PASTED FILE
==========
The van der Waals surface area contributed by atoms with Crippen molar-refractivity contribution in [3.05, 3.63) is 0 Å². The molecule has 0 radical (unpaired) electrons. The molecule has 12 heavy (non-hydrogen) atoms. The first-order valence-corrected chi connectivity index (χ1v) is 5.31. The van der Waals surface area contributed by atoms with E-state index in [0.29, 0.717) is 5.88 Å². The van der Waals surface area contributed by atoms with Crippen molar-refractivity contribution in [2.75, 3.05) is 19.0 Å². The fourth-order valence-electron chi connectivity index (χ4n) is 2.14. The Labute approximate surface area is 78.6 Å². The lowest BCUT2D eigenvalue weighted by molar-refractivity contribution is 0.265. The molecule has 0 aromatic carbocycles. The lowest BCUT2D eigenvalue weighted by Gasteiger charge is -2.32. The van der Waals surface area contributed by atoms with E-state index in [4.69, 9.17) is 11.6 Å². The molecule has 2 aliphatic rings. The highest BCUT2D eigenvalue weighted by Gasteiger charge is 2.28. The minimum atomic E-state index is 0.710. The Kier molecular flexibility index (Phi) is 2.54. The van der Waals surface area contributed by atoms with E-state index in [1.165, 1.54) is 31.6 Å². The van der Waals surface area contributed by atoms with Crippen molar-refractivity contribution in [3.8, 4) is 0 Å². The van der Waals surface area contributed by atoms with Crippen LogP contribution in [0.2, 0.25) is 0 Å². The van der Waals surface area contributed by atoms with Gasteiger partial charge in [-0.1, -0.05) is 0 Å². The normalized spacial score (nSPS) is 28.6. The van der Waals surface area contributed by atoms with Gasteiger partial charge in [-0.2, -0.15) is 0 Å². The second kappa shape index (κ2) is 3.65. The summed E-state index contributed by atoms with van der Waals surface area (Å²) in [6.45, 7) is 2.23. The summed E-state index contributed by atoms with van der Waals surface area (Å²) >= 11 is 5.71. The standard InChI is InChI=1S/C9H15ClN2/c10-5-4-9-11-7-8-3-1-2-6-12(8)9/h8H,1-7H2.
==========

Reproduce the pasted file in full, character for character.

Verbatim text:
The van der Waals surface area contributed by atoms with Crippen molar-refractivity contribution in [3.05, 3.63) is 0 Å². The molecule has 0 radical (unpaired) electrons. The molecule has 12 heavy (non-hydrogen) atoms. The first-order valence-corrected chi connectivity index (χ1v) is 5.31. The van der Waals surface area contributed by atoms with E-state index in [0.29, 0.717) is 5.88 Å². The van der Waals surface area contributed by atoms with Crippen molar-refractivity contribution in [2.75, 3.05) is 19.0 Å². The fourth-order valence-electron chi connectivity index (χ4n) is 2.14. The Labute approximate surface area is 78.6 Å². The lowest BCUT2D eigenvalue weighted by molar-refractivity contribution is 0.265. The molecule has 0 aromatic carbocycles. The lowest BCUT2D eigenvalue weighted by Gasteiger charge is -2.32. The van der Waals surface area contributed by atoms with E-state index in [4.69, 9.17) is 11.6 Å². The molecule has 2 aliphatic rings. The highest BCUT2D eigenvalue weighted by Gasteiger charge is 2.28. The minimum atomic E-state index is 0.710. The Kier molecular flexibility index (Phi) is 2.54. The van der Waals surface area contributed by atoms with E-state index in [1.165, 1.54) is 31.6 Å². The van der Waals surface area contributed by atoms with Crippen molar-refractivity contribution in [3.8, 4) is 0 Å². The van der Waals surface area contributed by atoms with Crippen LogP contribution in [0.2, 0.25) is 0 Å². The van der Waals surface area contributed by atoms with Gasteiger partial charge in [-0.1, -0.05) is 0 Å². The normalized spacial score (nSPS) is 28.6. The van der Waals surface area contributed by atoms with Gasteiger partial charge in [-0.2, -0.15) is 0 Å². The second kappa shape index (κ2) is 3.65. The summed E-state index contributed by atoms with van der Waals surface area (Å²) in [6.45, 7) is 2.23. The summed E-state index contributed by atoms with van der Waals surface area (Å²) >= 11 is 5.71. The standard InChI is InChI=1S/C9H15ClN2/c10-5-4-9-11-7-8-3-1-2-6-12(8)9/h8H,1-7H2.